i've run out of room!

Six years ago, our stake president challenged all of the families in our stake (group of local congregations) to complete their one-year food storage. We had just purchased our first home and were new members in the area. We'd made multiple moves across the country during that past few years and had some food storage, but not enough. I took the challenge seriously. Over the next year, I was able to gather a one-year supply. The foods recommended at the time were the basics -- and were very easy to store. I had mostly buckets and #10 cans.

Four years later, the new church recommendations were introduced in General Conference. We had recently added a little boy to our family and I needed to increase our food storage to include him. Because I had a full year's supply, I dragged my feet to implement these new recommendations - particularly the three-month supply of foods that we regularly eat since I knew I already had a three-month supply of the basics. In fact, part of the reason that I began this blog was because I knew I needed to follow that counsel. So, I'm working on my three-month supply right along with the rest of you.

Anyway, that's two long paragraphs to get to my point, which is that storing a three-month supply of foods that we regularly eat is harder than storing all the buckets and cans of a longer-term supply. I've been surprised at the volume of cans, bags and boxes that I've added to my food storage. I've had to purchase an extra set of shelves that are already full. I suspect that I could reduce the sheer volume of products by utilizing fewer canned foods, but I really want to make my three-month supply as user friendly as possible.

As I look at all this food, I'm wondering how to fit it all into my home. Having lived in even smaller quarters, I know that many of you are also having to be creative in storing your food storage. So where do YOU put it?

Here are a few of my ideas (I'd love to hear yours!):
* Use the space between the top of your cabinets and the ceiling (in the kitchen, bathroom, laundry room etc.). Put items in canisters, pots or cute baskets if needed (sometimes food storage can be decorative). Use curtains if needed.
*Utilize top shelves in closets and storage areas that might not have things on them because they are hard to reach.
*Store things under beds. You could even raise your bed with risers and store even more. Eliminate your bottom mattress and create a "foundation" using buckets and storage items.
* Store items under bedside tables or other decorative tables. Hide with a tablecloth.
*Store boxes in the bottoms of closets (shoes, boots, etc. can sit on top of the boxes).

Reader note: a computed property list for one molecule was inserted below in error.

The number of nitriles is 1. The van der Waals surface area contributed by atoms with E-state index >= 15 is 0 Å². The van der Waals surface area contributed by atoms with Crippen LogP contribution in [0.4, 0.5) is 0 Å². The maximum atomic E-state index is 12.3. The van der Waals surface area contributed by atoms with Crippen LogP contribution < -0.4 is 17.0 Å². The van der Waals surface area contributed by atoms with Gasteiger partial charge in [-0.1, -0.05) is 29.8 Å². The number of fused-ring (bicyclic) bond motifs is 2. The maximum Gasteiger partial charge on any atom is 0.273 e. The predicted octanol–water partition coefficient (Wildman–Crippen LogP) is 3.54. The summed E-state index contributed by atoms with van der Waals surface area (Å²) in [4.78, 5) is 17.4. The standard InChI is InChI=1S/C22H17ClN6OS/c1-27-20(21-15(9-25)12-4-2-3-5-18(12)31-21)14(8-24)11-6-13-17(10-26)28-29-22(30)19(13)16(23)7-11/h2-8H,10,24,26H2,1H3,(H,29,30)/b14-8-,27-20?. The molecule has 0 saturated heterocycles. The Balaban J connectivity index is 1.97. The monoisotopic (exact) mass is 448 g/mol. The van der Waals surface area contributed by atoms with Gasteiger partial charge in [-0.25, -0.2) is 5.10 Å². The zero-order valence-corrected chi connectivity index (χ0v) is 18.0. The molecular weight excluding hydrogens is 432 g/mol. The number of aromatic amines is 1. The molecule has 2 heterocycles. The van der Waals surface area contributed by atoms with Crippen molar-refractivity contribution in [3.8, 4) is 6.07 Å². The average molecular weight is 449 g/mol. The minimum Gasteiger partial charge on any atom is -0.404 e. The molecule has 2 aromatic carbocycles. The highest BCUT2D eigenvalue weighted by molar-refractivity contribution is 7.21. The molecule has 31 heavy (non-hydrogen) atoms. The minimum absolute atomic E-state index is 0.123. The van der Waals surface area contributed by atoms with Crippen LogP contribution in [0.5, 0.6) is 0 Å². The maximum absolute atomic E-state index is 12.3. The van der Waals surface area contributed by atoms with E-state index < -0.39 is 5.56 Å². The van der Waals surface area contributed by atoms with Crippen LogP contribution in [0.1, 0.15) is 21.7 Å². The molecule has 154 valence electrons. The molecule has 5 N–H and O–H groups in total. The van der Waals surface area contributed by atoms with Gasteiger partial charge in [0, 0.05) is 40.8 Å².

*Insulate an attic space and add pull-down stairs.
*Basements, garages (might be too hot), cellars, sheds, cold-storage, etc.
*Dig a cold storage area.
*Pull a couch away from a wall and store items behind it.
*Free up cupboard space by hanging your pots and pans.
*Buy/make a decorative privacy screen and store items behind it.
*Buy an armoire and fill it with food storage.
*Use beds for the kids that are like bunk-beds, but that only have the top bunk. Fill the bottom area with home storage supplies. Cover with decorative fabric that matches the room. You could even use part of this space for storage and the other part for toys or a play area (separated by a desk or chest of drawers).
*Turn an extra coat closet into a food storage closet.
*Keep a box or two of food storage items in your trunk.

Keep in mind that idea food storage conditions are dry, dark and cool. You may or may not have an ideal place for your home storage. Be creative. If you don't have a place/way to store things in ideal conditions, then do your best. You might just have to rotate things through a little more quickly.


AP said...

This is a great topic. I have used so many of the ideas you list--under tables, under beds (even propping the beds up so the jars would fit under), lining closets and drawers! We have never had a large house and certainly no "extra" bedrooms or closets so have had to get creative. One thing we have done is to pack the food in the mylar bags and put them in metal 55 gallon drums in the carport. The drums were sealed so we didn't get mice or insects in them. We've since moved to a slightly bigger house and were able to move all the food storage inside.
We've pulled a dresser away from the wall and stacked buckets behind it. I once saw a laundry folding table made from 2 55 gal water drums with a board on top. Never had a "laundry room" to do this myself!
Right now I have cases of canned goods stacked under the lip of my counter in the kitchen, waiting for a shelf to clear off in the food room to put them on. Not too discreet, but it works for now. :)


Prudent Homemaker said...

Build an insulated, air-conditioned room in your garage. We did this in two different houses. We put a window a/c unit in the wall to the outside in the first house, using half of our two-car garage. We put insulation in the ceiling over the room, and we put in insulated interior walls. We left the garage door in, which could still be opened, and just closed up the room under the door mechanism (the ceiling in that room). The walls can easily be taken down when you go to sell if the buyer wants them out (ours liked the room and so we left it up). We just parked in the driveway.

In our current house, we have a three car garage. We put a room in the one-car garage section, and we put the window a/c unit on an interior wall into the rest of our garage. Our HOA doesn't see it and there are no complaints about it that way. We left the garage door in place, but it is non functioning; we took out the door mechanism to get a higher ceiling and more storage space. We didn't make to room the full-size of the garage, chossing to keep the water heater that was in the garage OUT of the room, so it's about 4 feet short of a one-car garage size. You can see pictures of it on my site.